For by one offering he hath perfected for ever them that are sanctified. Hebrews 10:14 KJV
The ball is snapped. The Quarterback, ball tightly gripped, steps back and looks for an open receiver. He dodges several rushers and sees an opening and throws the ball deep into defensive zone. The ball goes up, spiraling beautifully over the heads of those who had sought to bring him down. The ball lands directly in the hands of his teammate and…
…and it bounces right out of his hands.
There are two perspectives we can consider in this play. First, the pass was perfect. The Quarterback did his part, the ball went directly where it needed to, yet it is our second perspective that is going to dominate when this play is remembered, and that is…the pass was incomplete.
In our key verse above we see that the offering of Christ, His sacrifice in the stead of the sinner, perfects those who are sanctified by that Sacrifice. This is contrasted with the sacrifices of the Law which the Writer makes clear could not make perfect:
For the law having a shadow of good things to come, and not the very image of the things, can never with those sacrifices which they offered year by year continually make the comers thereunto perfect. Hebrews 10:1 KJV
Rather than a concept of something being made flawless, the Greek word “perfect” and “perfected” translates has in view completion. It is a bringing to an end.
Above, the pass was perfect; it could not have been added to or thrown differently. Yet at the same time the pass is incomplete, even as the sinner in the Old Testament was incomplete despite the Lord providing a means of atonement and remission of sins.
In our walk with the Lord we understand that His efforts are meant to help us grow in Christ, and bring us up in the way we should go. Sometimes we might find ourselves falling into doubt, or wondering when we experience difficulties in our lives, whether the Lord is giving us those things we need to survive in a world that, like a defensive line-up…seeks to bring us down.
Two things I would suggest when those doubts arise.
- First, always remember how we receive that which the Lord bestows upon us will determine the result.Sometimes many years can pass before we understand that the “pass” we have been thrown was perfect, and often we assume that the result in our lives is incomplete. Sometimes, in our failures, we feel defeated. But just as every ball game is made up of many plays, and every war is made up of many battles, even so victory in our lives is not dependent on a singular event or opportunity. In both victory and defeat we must remember that the War has already been won. We have been made perfect forever by the Sacrifice of Christ.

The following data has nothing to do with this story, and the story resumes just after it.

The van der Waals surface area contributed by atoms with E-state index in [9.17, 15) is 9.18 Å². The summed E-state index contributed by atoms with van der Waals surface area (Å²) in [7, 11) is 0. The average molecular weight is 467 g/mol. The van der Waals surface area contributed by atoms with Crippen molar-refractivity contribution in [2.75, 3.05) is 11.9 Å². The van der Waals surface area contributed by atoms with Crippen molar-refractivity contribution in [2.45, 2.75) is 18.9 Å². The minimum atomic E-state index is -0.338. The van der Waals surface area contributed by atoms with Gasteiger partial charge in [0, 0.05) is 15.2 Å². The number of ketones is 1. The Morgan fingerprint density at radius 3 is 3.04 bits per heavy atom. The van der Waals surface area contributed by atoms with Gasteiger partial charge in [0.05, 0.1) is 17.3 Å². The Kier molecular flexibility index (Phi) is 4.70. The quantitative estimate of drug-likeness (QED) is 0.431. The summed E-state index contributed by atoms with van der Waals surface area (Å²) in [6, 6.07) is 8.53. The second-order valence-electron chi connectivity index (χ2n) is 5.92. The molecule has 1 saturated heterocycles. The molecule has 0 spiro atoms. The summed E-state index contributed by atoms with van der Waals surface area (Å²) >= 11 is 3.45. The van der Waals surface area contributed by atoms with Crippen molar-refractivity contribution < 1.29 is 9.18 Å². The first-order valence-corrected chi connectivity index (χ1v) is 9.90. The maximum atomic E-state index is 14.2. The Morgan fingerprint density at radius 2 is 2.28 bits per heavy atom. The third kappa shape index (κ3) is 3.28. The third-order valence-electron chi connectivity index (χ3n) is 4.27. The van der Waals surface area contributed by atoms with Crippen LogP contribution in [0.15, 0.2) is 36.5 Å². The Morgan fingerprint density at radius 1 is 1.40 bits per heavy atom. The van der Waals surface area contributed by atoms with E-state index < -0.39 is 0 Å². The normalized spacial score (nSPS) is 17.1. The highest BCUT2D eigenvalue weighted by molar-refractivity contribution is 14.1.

The purpose of sacrifice according to the Law (and even before the Law was established) was to provide a means by which the penalty for sin and death was not executed upon the sinner. Vicarious death of an animal in the stead of the sinner did not make perfect, it did not make one complete in regards to remission of sins. But the Sacrifice of Christ not only makes us complete in regards to atonement and remission of sins, it does so on an eternal basis. He, Christ, has made perfect/complete forever them that are sanctified by the Offering of Himself in our stead.
- The second thing I would mention is that sometimes we are going to drop the ball.And when we do, we must keep in mind that just as in the example of a skilled athlete who has devoted his life to catching the perfect pass, and yet at times fails, even so we can fail to catch on and hold those things the Lord sends our way. Sometimes we might even fumble, and allow our enemy an advantage. But that doesn’t mean we give up. Failure should motivate us to learn from our mistakes and seek not to make those mistakes again.
Perfection from a practical standpoint can only be seen in the efforts of the Lord…
Every good gift and every perfect gift is from above, and cometh down from the Father of lights, with whom is no variableness, neither shadow of turning. James 1:17 KJV
…Who has always provided everything Man needs and done so perfectly.
What we identify as incomplete in the reception of that provision can always be seen in the receiver. Great men and women of faith throughout Biblical History have failed; they have fallen short of the mark. But that did not determine the outcome of God’s Redemptive Plan. Likewise, our failures do not determine the outcome of the one thing we did not fail to receive…the Gift of God.